from Pantperthog to Knockando

Tuesday, January 16, 2018

Chewbacca, the overlooked hero of the Star Wars films

Cathy has complained that my review of The Last Jedi didn't mention Chewbacca once. Chewie is one of her favourite characters, and although this sounds insulting, she likes it when I remark on the comparisons between them. Like Cathy, Chewie is loyal, dependable, smart, isn't overly talkative, and is very strong.

Trading card pose!

Sadly, Chewie is also frequently overlooked. It's a famous running gag that there is no medal for the wookiee at the end of Star Wars: A New Hope. Surely with all the different edits that have happened to that poor, oft-butchered film, they could have put in a sequence where a medal is dropped round his neck and then CGI-d onto him when he says 'RRRRAAAAWWWRRRR' at the end. (Trivia quiz answer - he is the last character to speak in A New Hope.)

Then in The Force Awakens, he sees his long-time buddy / boss / best friend killed in front of him, but when the Millennium Falcon lands back at the resistance base, Princess Leia, who had hugged him earlier as if they were besties, ignores him and hugs Rey instead. Rey, who she has hardly heard anything about, much less never met. Surely, Chewie deserved the hug more. Cathy was sort of outraged about how he was snubbed here. Although I have suggested that maybe Chewie was concerned about the grievously injured Finn at the time. I'm sure once Finn was in sick bay, Chewie would have got the hug he needed, probably off-screen, because he's a proud wookiee and doesn't want people to see him grieving. (Cathy isn't buying any of my explanations, by the way.)

So, does Chewie deserve more respect from the Star Wars writers? I think so. Chronologically we first see him in Episode III, fighting to protect his home world of Kashyyyk. He is part of Yoda's honour guard, helping the old jedi survive Order 66. In A New Hope, he sets up the deal with Obi Wan to get him and Luke passage to Alderaan. In Empire, Han entrusts Leia to him. In Return of the Jedi, he wears shackles to give Leia a reason to enter Jabba the Hutt's court in a rescue attempt to spring Han.

Throughout the movies, we see him as Han's conscience. In A New Hope, Han gruffly tells Chewie that he knows what he's doing as he loads the rebel money onto the Falcon. Clearly Chewie wants them to stick around and help the attack on the Death Star. In The Force Awakens, he gives away Han's bluffing when Han is trying to lie his way out of a showdown with the gangs he has taken money from.

"I know what I'm doing!"

He's not just Han's conscience though. He is loyal to a fault. When Han starts running down a Death Star corridor after a squad of stormtroopers, he doesn't hesitate and follows them. In the Special Edition of A New Hope, Han finds Jabba and various goons at his ship (including Boba Fett on some sort of retainer), and Chewie is there and ready to back him up. Chewie is the pretend captive when Luke and Han go looking for the Princess. He follows Han out of the Falcon to look for mynocks. As I mentioned he ends up in Jabba's dungeon, where he holds onto Han like a protective mother when the two are reunited. There's no question he's going to Endor even though Han hasn't volunteered him and he's clearly annoyed that Han wanted to protect him. And so on, and so forth. No wonder he ends up hunting rathtars.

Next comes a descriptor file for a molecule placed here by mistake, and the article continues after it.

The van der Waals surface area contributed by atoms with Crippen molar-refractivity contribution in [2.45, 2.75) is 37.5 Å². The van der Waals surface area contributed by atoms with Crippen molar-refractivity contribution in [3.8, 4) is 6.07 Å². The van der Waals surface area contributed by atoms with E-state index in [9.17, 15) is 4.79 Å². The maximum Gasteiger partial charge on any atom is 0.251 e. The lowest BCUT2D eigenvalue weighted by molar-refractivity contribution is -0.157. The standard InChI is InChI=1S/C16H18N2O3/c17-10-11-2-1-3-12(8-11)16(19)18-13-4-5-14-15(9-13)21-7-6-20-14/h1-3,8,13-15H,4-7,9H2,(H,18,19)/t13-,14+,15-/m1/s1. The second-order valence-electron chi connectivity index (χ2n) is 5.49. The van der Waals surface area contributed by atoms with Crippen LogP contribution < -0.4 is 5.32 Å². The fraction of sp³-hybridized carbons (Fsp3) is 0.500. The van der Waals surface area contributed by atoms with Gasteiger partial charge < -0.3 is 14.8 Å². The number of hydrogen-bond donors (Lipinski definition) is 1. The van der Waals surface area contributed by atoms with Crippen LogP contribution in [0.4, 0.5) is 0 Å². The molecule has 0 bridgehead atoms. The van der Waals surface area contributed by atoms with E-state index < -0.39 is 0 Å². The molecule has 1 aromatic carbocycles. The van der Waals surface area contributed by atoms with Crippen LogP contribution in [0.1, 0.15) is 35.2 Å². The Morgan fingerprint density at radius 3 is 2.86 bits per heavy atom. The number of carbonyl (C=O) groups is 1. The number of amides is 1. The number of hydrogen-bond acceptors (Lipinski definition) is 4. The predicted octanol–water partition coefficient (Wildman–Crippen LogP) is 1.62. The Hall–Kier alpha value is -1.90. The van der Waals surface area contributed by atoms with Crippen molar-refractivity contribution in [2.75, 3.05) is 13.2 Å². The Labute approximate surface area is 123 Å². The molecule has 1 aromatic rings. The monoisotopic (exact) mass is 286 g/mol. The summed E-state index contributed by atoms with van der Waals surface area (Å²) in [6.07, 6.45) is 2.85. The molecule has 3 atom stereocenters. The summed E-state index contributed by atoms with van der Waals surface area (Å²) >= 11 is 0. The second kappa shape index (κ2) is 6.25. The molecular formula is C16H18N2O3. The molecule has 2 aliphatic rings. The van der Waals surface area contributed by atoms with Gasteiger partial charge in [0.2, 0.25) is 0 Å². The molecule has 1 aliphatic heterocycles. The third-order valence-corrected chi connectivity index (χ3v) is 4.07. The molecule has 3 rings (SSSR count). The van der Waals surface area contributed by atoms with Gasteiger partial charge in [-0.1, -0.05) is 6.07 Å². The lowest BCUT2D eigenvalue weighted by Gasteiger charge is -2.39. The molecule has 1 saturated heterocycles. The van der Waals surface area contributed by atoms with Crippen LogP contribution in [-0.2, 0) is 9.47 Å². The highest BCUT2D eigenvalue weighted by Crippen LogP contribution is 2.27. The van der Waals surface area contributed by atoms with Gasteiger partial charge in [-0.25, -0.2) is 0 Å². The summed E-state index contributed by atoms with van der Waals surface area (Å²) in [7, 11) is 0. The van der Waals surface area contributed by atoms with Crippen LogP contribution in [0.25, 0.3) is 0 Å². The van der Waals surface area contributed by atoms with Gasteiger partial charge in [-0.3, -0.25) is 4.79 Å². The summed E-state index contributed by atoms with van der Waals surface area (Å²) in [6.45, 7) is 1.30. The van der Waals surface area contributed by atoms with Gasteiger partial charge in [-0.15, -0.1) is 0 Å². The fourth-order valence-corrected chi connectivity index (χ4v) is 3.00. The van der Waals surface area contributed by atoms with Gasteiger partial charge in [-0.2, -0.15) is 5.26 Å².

And he does have key parts to play in The Last Jedi. First he gets Luke's attention by kicking in the door of his hut. That's played for laughs in the film, but lets not overlook his commitment to supporting Rey after Han's death - even to the point of kicking in the door of the last known jedi master at the risk of seriously angering him. Then he shows off some badass piloting skills to evade the First Order TIE fighters over Crait and play as much a role in saving the last few sparks of the Resistance as Rey did. And he even managed to do that with a ship that seems to have become infested with porgs that get in the way at inconvenient moments. It's not the first time he has piloted the Falcon at key moments. He was the wookiee ex machina who saved Rey and Finn as Starkiller Base shattered around them at the end of Episode VII. (He really should have got that hug!)

I think the case is made for Chewie being the overlooked hero. Literally, on-screen in A New Hope and The Force Awakens, and generally in the trilogy. With a Han Solo spin off movie due this summer, we can only hope that Chewie gets to play a major role.

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Monday, January 15, 2018

End of an era: after 14 years I have closed down my freelance theology website

You may have come here as a redirect from www.freelancetheology.com - don't panic! That was meant to happen.

In January 2004 I launched a Typepad site (remember Typepad? No? Oh well) which I called 'freelance theology'. The idea was that people could submit a question and get an answer from a 'real, live theologian' (i.e. me), which would be non-partisan and give all the different angles on the subject.



The Typepad venture was quite successful. In 2006, with a lot of help from my friend Ian,  it was transferred to a Wordpress blog. Another friend, Matt, designed my logo, with a heavenly cloud one end and a hellish flame the other. The F had a halo. The G had horns and a devil tail. The idea was that somewhere between heaven and hell was freelance theology. After a couple of years, I transferred the web hosting to Dave, who has been a great help with technical stuff ever since.